Keir-mania. Is it possible? Can we imagine it? Stadiums full of besotted voters chanting his name in frenzies of adoration.
No. Never going to happen. Sir Keir tinkled his way through his six questions at PMQs hoping to trip up the PM. Instead he put his own weaknesses in the spotlight.
Far from being the ice-cool super-inquisitor, Sir Keir turns out to be thin-skinned and tantrum-prone. Boris enjoys tormenting him. When challenged, Boris likes to accuse the Labour leader of unpatriotic hypocrisy. Today, Sir Keir took the bait. When he criticised the government’s job retention scheme, Boris described his approach as disingenuous.
‘He has to work out whether he’s going to support or oppose the government’s programme.’
‘This is just such rhetorical nonsense,’ huffed Sir Keir. ‘It’s perfectly proper for the opposition to ask questions.’
He brought up the Covid sequel next winter and called for ‘intense preparations’ to prevent the Second Spike. Citing some dreary report written by government scientists, he demanded that the PM,
‘make clear that he intends to implement the recommendations of this report in full and at speed.’
His aim wasn’t to apply direct pressure to the PM but to elicit a quote which could be used against him later. That sort of smart alec trickery suits a Middle Temple hack hoping to expose a liar in the witness box. But at PMQs it looks obsessive and pernickety. Boris replied by boasting about the ‘unprecedented scale’ of the track-and-trace system. This scalded Sir Keir.
‘It’s no good him standing up every week and saying it’s a “stunning success” …. It’s obviously not true.’
He demanded to know if the PM had even read the scientists’ report.
‘Of course I’m aware of the report,’ said the PM, smirking a little at the deftness of his footwork. Finally Sir Keir invited Boris to speak directly to families whose loved ones have fallen to the virus.
‘I join with every member of the House in mourning the loss of everybody …’ said Boris.
Sir Keir isn’t learning from these weekly clashes. The meticulous, syllable-by-syllable cross-examinations aren’t working. And he repeats a mistake common with Boris’s foes: Sir Keir assumes that the PM is blind to the minute orientations of human psychology. In fact, Boris watches people very closely. Hence his ability to needle Sir Keir.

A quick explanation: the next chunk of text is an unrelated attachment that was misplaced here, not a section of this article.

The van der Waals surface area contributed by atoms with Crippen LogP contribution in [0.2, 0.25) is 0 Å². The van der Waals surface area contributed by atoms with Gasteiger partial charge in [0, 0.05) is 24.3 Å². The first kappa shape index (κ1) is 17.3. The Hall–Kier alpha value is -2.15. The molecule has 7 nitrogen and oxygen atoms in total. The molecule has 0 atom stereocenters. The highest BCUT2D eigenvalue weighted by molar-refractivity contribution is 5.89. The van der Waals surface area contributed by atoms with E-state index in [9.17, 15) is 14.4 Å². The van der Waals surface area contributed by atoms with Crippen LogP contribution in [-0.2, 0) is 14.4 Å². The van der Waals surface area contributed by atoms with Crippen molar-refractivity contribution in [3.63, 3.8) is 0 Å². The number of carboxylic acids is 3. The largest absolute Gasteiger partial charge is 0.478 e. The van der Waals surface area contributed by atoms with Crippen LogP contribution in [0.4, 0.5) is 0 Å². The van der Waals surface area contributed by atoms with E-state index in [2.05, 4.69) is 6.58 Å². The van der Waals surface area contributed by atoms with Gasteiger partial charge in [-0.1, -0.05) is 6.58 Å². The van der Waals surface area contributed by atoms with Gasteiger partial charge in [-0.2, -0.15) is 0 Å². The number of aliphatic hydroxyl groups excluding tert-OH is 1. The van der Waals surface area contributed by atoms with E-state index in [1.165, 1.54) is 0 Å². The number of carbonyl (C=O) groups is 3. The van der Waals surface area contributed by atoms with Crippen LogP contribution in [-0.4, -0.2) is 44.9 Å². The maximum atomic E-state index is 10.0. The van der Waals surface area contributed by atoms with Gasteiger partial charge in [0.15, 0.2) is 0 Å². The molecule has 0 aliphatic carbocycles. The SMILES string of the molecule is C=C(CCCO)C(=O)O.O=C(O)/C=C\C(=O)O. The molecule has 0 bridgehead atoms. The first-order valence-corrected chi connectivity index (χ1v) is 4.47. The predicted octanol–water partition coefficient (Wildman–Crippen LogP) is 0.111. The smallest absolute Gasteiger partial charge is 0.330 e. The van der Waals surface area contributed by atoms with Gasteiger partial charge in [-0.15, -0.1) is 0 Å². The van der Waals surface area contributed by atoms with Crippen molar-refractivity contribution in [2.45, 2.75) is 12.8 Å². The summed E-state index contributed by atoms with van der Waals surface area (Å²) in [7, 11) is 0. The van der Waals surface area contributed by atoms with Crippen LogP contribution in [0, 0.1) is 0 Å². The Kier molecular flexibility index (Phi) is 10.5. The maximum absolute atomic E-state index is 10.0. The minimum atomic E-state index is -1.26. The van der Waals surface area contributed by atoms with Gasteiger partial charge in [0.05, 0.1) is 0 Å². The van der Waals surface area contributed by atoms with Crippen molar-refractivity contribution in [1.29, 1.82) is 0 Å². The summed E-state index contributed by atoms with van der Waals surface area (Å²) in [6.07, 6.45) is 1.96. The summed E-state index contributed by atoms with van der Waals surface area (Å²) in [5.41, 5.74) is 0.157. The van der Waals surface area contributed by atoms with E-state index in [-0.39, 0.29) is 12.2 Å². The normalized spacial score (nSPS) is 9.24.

The anoraks and wonks at Labour HQ should reappraise their strategy. No one has noticed that Boris handles each group of questioners differently. He openly mocks Sir Keir. He scoffs politely at Ian Blackford. But he treats backbenchers, especially female Labour members, with a rapt and awestruck reverence as if he were communing with the spirit of the Queen Mother. He’s terrified of seeming boorish or heartless.
Labour’s Paul Blomfield asked him about care workers’ pay and suggested a 50 per cent rise. Boris almost vanished into a maelstrom of flannel.
‘Well Mr Speaker, I can tell the House we have all, already taken steps to support local authorities with a £3.8 billion programme… And we are incredibly proud of what our care workers have done.’
That’s his tactic in choppy waters. Praise the public sector and pump out impressive statistics. The ‘£3.8 billion’ figure is a favourite, for obvious reasons. It’s a Huge Sum of Money which makes him sound like a top gorilla. And the decimal point suggests that he’s a demon for the detail.
Labour should set up a ‘£3.8 billion Incident Room’ to investigate the promises attached to this oft-quoted figure.
And Sir Keir should relinquish his role at PMQs and transfer his questions to female Labour backbenchers. That might make the Bombshell quake.
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